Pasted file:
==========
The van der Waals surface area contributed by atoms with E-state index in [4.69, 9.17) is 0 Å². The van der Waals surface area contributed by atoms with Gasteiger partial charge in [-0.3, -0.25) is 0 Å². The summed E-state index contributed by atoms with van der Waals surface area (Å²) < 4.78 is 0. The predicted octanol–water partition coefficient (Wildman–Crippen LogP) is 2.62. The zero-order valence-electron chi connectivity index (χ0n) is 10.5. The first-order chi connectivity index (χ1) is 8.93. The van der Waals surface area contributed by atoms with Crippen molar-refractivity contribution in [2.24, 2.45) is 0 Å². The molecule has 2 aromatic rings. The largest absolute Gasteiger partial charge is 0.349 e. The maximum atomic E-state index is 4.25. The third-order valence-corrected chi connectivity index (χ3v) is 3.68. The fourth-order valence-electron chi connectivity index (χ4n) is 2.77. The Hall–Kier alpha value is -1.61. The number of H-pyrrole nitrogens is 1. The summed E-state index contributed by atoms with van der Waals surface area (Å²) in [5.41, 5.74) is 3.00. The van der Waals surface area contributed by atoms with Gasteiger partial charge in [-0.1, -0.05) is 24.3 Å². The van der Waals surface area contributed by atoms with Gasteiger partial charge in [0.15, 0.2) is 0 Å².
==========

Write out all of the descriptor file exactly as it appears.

The van der Waals surface area contributed by atoms with E-state index in [4.69, 9.17) is 0 Å². The van der Waals surface area contributed by atoms with Gasteiger partial charge in [-0.3, -0.25) is 0 Å². The summed E-state index contributed by atoms with van der Waals surface area (Å²) < 4.78 is 0. The predicted octanol–water partition coefficient (Wildman–Crippen LogP) is 2.62. The zero-order valence-electron chi connectivity index (χ0n) is 10.5. The first-order chi connectivity index (χ1) is 8.93. The van der Waals surface area contributed by atoms with Crippen molar-refractivity contribution in [2.24, 2.45) is 0 Å². The molecule has 2 aromatic rings. The largest absolute Gasteiger partial charge is 0.349 e. The maximum atomic E-state index is 4.25. The third-order valence-corrected chi connectivity index (χ3v) is 3.68. The fourth-order valence-electron chi connectivity index (χ4n) is 2.77. The Hall–Kier alpha value is -1.61. The number of H-pyrrole nitrogens is 1. The summed E-state index contributed by atoms with van der Waals surface area (Å²) in [5.41, 5.74) is 3.00. The van der Waals surface area contributed by atoms with Gasteiger partial charge in [-0.1, -0.05) is 24.3 Å². The van der Waals surface area contributed by atoms with Gasteiger partial charge in [0.15, 0.2) is 0 Å².